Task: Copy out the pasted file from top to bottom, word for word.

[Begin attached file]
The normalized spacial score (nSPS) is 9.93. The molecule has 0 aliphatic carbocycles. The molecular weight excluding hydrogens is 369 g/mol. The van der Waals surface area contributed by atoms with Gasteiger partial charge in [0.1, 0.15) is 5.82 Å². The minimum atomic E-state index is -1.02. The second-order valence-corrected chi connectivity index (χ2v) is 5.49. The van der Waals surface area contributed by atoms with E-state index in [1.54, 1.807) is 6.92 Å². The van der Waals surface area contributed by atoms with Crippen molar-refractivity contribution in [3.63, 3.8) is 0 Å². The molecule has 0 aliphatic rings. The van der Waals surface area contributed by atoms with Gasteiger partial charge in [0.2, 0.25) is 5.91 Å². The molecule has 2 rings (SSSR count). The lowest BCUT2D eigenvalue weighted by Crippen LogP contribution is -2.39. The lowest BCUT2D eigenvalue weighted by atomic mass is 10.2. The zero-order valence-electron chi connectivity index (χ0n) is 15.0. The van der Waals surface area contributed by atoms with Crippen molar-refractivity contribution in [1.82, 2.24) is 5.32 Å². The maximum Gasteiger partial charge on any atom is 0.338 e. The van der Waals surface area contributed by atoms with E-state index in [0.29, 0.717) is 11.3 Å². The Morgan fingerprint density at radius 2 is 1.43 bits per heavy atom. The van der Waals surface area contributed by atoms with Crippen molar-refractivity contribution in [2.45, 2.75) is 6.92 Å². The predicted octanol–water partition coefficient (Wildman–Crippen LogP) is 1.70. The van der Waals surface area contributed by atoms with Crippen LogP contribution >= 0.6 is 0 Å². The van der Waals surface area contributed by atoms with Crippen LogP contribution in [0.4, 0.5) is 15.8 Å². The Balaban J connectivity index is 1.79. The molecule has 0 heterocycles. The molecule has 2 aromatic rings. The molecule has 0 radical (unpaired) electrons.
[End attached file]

The normalized spacial score (nSPS) is 9.93. The molecule has 0 aliphatic carbocycles. The molecular weight excluding hydrogens is 369 g/mol. The van der Waals surface area contributed by atoms with Gasteiger partial charge in [0.1, 0.15) is 5.82 Å². The minimum atomic E-state index is -1.02. The second-order valence-corrected chi connectivity index (χ2v) is 5.49. The van der Waals surface area contributed by atoms with E-state index in [1.54, 1.807) is 6.92 Å². The van der Waals surface area contributed by atoms with Crippen molar-refractivity contribution in [3.63, 3.8) is 0 Å². The molecule has 0 aliphatic rings. The van der Waals surface area contributed by atoms with Gasteiger partial charge in [0.2, 0.25) is 5.91 Å². The molecule has 2 rings (SSSR count). The lowest BCUT2D eigenvalue weighted by Crippen LogP contribution is -2.39. The lowest BCUT2D eigenvalue weighted by atomic mass is 10.2. The zero-order valence-electron chi connectivity index (χ0n) is 15.0. The van der Waals surface area contributed by atoms with Crippen molar-refractivity contribution in [1.82, 2.24) is 5.32 Å². The maximum Gasteiger partial charge on any atom is 0.338 e. The van der Waals surface area contributed by atoms with E-state index in [0.29, 0.717) is 11.3 Å². The Morgan fingerprint density at radius 2 is 1.43 bits per heavy atom. The van der Waals surface area contributed by atoms with Crippen molar-refractivity contribution in [2.45, 2.75) is 6.92 Å². The predicted octanol–water partition coefficient (Wildman–Crippen LogP) is 1.70. The van der Waals surface area contributed by atoms with Crippen LogP contribution >= 0.6 is 0 Å². The van der Waals surface area contributed by atoms with Crippen LogP contribution in [0.4, 0.5) is 15.8 Å². The Balaban J connectivity index is 1.79. The molecule has 0 heterocycles. The molecule has 2 aromatic rings. The molecule has 0 radical (unpaired) electrons.